Other problem, I've read somewhere yesterday that rand_r was less good (like shorter sequence), but there are other rand_r types in case we are not happy with it.

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@delandmeterp delandmeterp commented Apr 26, 2019

https://linux.die.net/man/3/rand_r

The value pointed to by the seedp argument of rand_r() provides only a very small amount of state, so this function will be a weak pseudo-random generator. Try drand48_r(3) instead.

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@willirath willirath commented Apr 26, 2019

Eventually, we'd want to go for a good RNG anyway. There's the GSL ones which are nice.

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@willirath willirath commented Apr 26, 2019

but this would mean that we need to pass the seed in the kernels then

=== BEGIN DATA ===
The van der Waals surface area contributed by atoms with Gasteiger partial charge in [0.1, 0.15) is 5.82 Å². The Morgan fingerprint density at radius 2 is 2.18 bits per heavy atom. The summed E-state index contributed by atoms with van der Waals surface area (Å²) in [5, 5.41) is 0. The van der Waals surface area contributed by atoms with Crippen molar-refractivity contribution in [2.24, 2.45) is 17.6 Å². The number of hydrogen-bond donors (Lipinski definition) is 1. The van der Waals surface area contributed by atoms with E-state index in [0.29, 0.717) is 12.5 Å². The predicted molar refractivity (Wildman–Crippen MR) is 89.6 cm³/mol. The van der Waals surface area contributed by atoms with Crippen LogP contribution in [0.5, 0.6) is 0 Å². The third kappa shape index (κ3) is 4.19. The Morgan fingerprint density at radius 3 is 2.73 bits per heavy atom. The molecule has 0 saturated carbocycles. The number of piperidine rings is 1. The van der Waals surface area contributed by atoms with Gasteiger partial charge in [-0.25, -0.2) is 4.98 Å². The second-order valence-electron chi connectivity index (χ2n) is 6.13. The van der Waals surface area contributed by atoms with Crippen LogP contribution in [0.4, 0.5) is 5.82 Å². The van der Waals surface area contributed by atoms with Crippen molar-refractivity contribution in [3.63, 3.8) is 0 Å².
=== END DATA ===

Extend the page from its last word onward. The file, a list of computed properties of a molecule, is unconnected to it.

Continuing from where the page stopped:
Not necessarilty. My C is very rusty, but isn't there a way of specifying global variales that are thread private?

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@delandmeterp delandmeterp commented Apr 26, 2019

Or we keep it global, but private in the openmp loop? I'll give it a try

Yes, we can

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@delandmeterp delandmeterp commented Apr 26, 2019

This simple c code works.
random_r.c.zip

Now trying to do better with gsl, but installation is not straigthforward on osx (conda's gcc does not work, I was using a different one, but we want to use conda for dependencies and c librariries. Checking how to do it)

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@willirath willirath commented Apr 26, 2019

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@delandmeterp delandmeterp commented Apr 26, 2019

Yes, basically if I include this at compilation /Applications/Xcode.app/Contents/Developer/Platforms/MacOSX.platform/Developer/SDKs/MacOSX.sdk/usr/include/

using this gcc: /anaconda3/envs/py3_parcels_openmp/bin/gcc

before executing, I export also the dynamic library path:
export LD_LIBRARY_PATH=$LD_LIBRARY_PATH:/anaconda3/envs/py3_parcels_openmp/lib/

And all works fine. That's the manual way. Now checking how to do it better (still using conda gcc)